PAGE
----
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ANP 203 (9)
Chapter 11

Chapter 11 vocab- (book).odt

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Department
Anthropology
Course
ANP 203
Professor
Prof.Lewis
Semester
Spring

Description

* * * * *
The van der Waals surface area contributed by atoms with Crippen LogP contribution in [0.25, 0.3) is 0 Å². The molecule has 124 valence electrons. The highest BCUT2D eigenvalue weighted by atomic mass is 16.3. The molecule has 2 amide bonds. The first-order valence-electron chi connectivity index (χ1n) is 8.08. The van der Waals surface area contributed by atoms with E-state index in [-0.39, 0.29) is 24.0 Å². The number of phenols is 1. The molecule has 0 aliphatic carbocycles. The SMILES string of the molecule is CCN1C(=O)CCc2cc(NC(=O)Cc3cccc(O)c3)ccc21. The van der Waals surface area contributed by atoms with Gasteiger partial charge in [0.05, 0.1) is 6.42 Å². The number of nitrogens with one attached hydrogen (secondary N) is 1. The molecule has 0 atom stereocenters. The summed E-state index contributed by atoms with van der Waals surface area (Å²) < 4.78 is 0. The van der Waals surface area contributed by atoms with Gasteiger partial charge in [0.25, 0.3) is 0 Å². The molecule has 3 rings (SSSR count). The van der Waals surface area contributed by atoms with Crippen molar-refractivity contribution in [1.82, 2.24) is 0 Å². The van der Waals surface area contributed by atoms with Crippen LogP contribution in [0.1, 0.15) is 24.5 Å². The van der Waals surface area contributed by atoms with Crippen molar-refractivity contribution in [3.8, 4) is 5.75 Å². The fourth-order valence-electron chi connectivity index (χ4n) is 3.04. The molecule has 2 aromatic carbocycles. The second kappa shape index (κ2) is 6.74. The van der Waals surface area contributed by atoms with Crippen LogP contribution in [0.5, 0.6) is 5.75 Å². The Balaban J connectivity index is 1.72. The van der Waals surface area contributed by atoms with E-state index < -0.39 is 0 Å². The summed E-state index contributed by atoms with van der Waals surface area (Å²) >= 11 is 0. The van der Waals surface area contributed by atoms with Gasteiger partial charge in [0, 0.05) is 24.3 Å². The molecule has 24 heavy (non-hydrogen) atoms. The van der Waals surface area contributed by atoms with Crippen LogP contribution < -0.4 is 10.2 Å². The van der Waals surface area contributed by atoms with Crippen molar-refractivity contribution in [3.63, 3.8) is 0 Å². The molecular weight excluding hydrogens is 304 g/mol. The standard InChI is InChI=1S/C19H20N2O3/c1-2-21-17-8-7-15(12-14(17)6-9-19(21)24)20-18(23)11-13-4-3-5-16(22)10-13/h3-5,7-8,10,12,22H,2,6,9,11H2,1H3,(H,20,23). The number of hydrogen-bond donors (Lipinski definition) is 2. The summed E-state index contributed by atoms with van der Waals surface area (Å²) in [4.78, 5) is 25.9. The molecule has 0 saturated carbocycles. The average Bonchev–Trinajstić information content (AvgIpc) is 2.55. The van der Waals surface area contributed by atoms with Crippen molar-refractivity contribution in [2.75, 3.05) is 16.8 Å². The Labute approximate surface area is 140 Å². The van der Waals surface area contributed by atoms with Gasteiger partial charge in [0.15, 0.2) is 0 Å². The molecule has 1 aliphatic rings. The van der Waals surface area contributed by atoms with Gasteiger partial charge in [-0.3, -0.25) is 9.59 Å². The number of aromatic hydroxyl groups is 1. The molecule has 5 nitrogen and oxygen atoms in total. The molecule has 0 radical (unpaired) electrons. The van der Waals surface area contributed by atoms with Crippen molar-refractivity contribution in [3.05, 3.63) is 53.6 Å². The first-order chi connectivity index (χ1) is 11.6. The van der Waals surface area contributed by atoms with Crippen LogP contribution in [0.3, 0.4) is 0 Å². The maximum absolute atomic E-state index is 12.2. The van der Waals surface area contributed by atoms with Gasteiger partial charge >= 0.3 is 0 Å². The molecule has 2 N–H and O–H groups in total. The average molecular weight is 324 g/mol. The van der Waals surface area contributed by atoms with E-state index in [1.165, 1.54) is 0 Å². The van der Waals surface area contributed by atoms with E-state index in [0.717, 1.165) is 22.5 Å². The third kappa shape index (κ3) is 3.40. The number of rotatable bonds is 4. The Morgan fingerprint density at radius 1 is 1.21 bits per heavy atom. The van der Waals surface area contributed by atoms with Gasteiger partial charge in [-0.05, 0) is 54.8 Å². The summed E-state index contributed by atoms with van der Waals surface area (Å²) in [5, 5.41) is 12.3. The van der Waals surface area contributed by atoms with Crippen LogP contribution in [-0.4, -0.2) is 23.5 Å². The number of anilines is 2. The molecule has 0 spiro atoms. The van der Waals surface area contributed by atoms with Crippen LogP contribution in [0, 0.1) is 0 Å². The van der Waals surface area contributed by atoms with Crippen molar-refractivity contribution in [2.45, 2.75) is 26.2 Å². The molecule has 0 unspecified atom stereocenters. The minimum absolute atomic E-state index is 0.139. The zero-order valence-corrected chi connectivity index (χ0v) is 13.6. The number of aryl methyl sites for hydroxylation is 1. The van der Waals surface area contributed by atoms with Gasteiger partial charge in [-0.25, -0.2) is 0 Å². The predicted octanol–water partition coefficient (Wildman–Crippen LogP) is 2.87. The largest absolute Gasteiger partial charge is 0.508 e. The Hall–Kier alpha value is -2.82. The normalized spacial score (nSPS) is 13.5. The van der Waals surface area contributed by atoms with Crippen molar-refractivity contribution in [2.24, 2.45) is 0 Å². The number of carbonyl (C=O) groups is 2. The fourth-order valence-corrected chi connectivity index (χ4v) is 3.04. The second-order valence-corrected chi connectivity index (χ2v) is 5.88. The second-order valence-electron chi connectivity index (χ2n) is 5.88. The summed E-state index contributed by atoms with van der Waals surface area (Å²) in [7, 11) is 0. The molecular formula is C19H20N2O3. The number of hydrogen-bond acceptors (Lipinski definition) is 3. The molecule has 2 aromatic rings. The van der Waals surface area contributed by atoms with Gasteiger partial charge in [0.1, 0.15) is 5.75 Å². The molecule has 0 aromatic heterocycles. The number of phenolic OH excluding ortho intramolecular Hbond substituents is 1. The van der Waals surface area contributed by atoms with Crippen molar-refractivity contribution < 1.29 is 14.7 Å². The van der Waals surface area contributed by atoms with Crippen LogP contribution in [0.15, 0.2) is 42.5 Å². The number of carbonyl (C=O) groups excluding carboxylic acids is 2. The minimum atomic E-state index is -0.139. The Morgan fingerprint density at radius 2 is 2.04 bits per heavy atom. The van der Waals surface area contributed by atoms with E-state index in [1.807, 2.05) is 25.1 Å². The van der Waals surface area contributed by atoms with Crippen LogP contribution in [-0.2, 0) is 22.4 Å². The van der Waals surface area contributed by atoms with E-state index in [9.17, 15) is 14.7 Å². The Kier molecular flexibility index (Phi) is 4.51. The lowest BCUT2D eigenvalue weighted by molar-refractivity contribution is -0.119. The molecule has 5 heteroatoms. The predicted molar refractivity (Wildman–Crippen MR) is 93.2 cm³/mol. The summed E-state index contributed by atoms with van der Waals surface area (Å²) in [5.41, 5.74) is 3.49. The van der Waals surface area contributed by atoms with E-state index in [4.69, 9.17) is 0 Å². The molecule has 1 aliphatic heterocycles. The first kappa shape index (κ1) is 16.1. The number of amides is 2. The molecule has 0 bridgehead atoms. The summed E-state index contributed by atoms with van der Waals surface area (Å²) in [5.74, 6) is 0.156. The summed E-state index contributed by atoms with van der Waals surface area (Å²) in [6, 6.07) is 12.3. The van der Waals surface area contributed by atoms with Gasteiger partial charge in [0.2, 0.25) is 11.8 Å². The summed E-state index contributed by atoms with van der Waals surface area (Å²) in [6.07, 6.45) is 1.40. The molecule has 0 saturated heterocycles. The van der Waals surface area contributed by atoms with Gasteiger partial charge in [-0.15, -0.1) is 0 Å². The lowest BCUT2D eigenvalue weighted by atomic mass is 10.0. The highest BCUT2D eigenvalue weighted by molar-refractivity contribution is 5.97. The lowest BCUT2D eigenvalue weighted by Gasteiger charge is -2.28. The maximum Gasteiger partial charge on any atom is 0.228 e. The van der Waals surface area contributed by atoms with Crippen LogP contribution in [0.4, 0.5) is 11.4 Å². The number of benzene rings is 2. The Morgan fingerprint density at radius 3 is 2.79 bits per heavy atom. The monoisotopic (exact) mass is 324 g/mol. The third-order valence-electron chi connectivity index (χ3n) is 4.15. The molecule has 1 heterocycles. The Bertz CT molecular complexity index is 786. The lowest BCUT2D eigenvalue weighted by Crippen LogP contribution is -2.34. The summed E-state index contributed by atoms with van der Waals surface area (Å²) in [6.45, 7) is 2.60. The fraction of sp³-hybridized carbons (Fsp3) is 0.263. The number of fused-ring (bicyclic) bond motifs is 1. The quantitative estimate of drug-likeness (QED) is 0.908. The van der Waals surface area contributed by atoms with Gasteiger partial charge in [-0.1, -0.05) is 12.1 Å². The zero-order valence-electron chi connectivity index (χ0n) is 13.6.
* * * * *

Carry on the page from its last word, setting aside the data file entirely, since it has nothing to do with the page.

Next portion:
Chapter 11 vocab: (book) • Kitchen Midden: An above ground accumulation or pile of residue from food preparation. Inedible material, spoilage, and excess is thrown on the pule and left to decay. The stuff that does not disappear-depending on the local soil condition this will often be bones, shells, and carbonized remains such as seed husks, nutshells, cobs, and rinds- becomes a kitchen midden. • Flotation:Aprocedure used in archaeology to separate artifacts and ecofacts from excavated soil, either the soil matrix recovered from a feature or soil samples taken from ancient living surfaces, by the use of water. Flotation is based on the fact that in the vast majority of instances, the archaeological material you are trying to isolate and recover from the surrounding soil has a different specific gravity than water. This means that when dumped into a pool of standing water, most archaeological remains will separate from the water by either floating to the top or sinking to the bottom. Materials that float can be collected by skimming the waters surface. Materials that sink can be extracted by draining the water through a fine mesh screen that will allow the water and most of the very fine soul particles, but not the artifacts or ecofacts to pass through. • Comparative Collections: Grouping of samples of animal bones, seeds, nuts, lithic raw materials, and so on that can aid in the identification of materials recovered at archaeological sites.Acomparative collection is, essentially, a library of prototypes that serve as the models by which archaeological samples can be judged and identified. Comparative collections are particularly valuable when the archaeological specimens are highly fragmented. • Starch Grains: Small pieces of starch produced by plants. The shapes of starch grains are species-specific. As a result, when starch grains are preserved on tools used to process plants, the can be recovered, and the plant species that produced the grains and on which the tool was used can be identified. • Phytoliths: Microscopic, inorganic mineral particles produced by plants. Phytoliths are extremely durable and species-specific. Enormous databases are being compiled that allow re
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